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Award Detail

Doing Business As Name:William Marsh Rice University
  • Maarten V de Hoop
  • (713) 348-5723
Award Date:05/13/2021
Estimated Total Award Amount: $ 208,000
Funds Obligated to Date: $ 208,000
  • FY 2021=$208,000
Start Date:09/01/2021
End Date:08/31/2024
Transaction Type:Grant
Awarding Agency Code:4900
Funding Agency Code:4900
CFDA Number:47.049
Primary Program Source:040100 NSF RESEARCH & RELATED ACTIVIT
Award Title or Description:Recovery of Material Parameters and Friction Laws Associated with Earthquakes, Interseismic Slip, and Tidal Deformation
Federal Award ID Number:2108175
DUNS ID:050299031
Parent DUNS ID:050299031
Program Officer:
  • Eun Heui Kim
  • (703) 292-2091

Awardee Location

Street:6100 MAIN ST
Awardee Cong. District:02

Primary Place of Performance

Organization Name:William Marsh Rice University
Street:6100 Main Street
Cong. District:02

Abstract at Time of Award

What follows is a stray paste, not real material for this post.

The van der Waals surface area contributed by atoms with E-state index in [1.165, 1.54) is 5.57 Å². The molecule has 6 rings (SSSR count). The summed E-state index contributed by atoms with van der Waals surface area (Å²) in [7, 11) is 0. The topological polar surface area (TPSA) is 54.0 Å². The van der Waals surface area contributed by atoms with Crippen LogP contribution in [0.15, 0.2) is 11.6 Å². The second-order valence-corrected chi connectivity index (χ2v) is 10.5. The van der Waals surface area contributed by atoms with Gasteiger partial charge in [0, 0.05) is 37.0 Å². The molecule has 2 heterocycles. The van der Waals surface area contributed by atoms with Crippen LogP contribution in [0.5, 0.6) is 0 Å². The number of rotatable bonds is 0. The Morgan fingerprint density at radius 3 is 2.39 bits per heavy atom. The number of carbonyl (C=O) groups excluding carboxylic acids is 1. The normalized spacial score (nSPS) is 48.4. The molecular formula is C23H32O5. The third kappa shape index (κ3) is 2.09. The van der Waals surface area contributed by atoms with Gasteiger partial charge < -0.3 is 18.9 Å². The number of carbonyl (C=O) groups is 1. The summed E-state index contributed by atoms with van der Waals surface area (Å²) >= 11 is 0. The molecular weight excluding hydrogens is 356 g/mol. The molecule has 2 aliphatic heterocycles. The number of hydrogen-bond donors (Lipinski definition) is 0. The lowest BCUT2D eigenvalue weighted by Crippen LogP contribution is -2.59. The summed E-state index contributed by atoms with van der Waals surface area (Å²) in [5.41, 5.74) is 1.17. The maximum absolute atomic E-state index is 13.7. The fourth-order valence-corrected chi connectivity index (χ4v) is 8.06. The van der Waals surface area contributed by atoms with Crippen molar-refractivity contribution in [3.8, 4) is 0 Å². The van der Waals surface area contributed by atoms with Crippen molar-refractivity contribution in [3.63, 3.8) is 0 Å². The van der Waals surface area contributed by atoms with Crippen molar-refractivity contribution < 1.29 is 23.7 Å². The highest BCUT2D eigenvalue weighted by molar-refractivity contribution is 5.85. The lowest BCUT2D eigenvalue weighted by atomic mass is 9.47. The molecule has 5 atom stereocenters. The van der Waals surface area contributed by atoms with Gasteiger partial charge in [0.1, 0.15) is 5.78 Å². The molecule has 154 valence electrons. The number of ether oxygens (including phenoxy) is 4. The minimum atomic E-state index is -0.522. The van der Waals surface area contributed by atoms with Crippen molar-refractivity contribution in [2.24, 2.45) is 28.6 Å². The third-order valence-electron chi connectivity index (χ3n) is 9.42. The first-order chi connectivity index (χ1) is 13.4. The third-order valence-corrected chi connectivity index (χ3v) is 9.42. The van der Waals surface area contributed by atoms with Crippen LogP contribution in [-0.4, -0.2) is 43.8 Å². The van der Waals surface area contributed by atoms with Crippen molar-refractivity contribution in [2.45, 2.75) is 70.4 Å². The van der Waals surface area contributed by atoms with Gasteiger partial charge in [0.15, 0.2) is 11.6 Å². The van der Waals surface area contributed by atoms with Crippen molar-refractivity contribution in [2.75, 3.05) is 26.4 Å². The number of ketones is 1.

The study of earthquake physics remains highly challenging because of its complex dynamics and multifaceted nature. This research takes on the challenge of mitigating the impacts of earthquakes through mathematical understanding. It holds the promise of producing fundamentally new insights in fault physics and advancing the knowledge of friction laws, nucleation and rupture dynamics, localization of (micro)seismicity, crustal rheology, and monitoring stress and material properties. Determining the friction during an earthquake is required to understand when and where earthquakes occur. While this case cannot be reasonably studied in isolation, it is a central thrust of the research. A study of earthquake physics comprises nonlinear (segmented) fault dynamics, formulated as an inverse problem. Faults have nontrivial geometry, dependent on material properties of juxtaposed crustal blocks changing in time, stress, and general rheology of Earth’s crust and upper mantle and large-scale deformation. Tidal forcing will be exploited to enable the study of buoyancy structure deep in our planet's interior. Results will yield procedures for monitoring and obtaining invaluable information about rheology and microstructure in the subsurface, which could also be employed in geothermal exploration and carbon dioxide sequestration. The project offers, via collaborations, a unique interdisciplinary educational experience for the students giving them a much broader appreciation of the importance of novel techniques and real-life implications. The investigator will study inverse problems associated with earthquakes, interseismic slip, and tidal deformation. These inverse problems are defined through systems of partial differential equations describing elastic-gravitational deformation and waves, coupled to nonlinear rate- and state-dependent friction laws on faults, as well as extensions to viscoelastic and nonlocal elastic behaviors accounting for microstructure and complex rheologies. The key advances will pertain to determining friction during an earthquake, gleaning information about friction laws on faults also during interseismic deformation, in conjunction with recovering anisotropic elastic / viscoelastic / nonlocal-elastic material parameters in the crust and fault zones exploiting ruptures, dislocation, and microseismic clouds as sources as well as tidal forcing of the Moon. The rigorous study of possible rapid recovery of a moment tensor (earthquake magnitude and focal mechanism for early warning) from prompt elastogravity signals will be included in the analysis. This award reflects NSF's statutory mission and has been deemed worthy of support through evaluation using the Foundation's intellectual merit and broader impacts review criteria.

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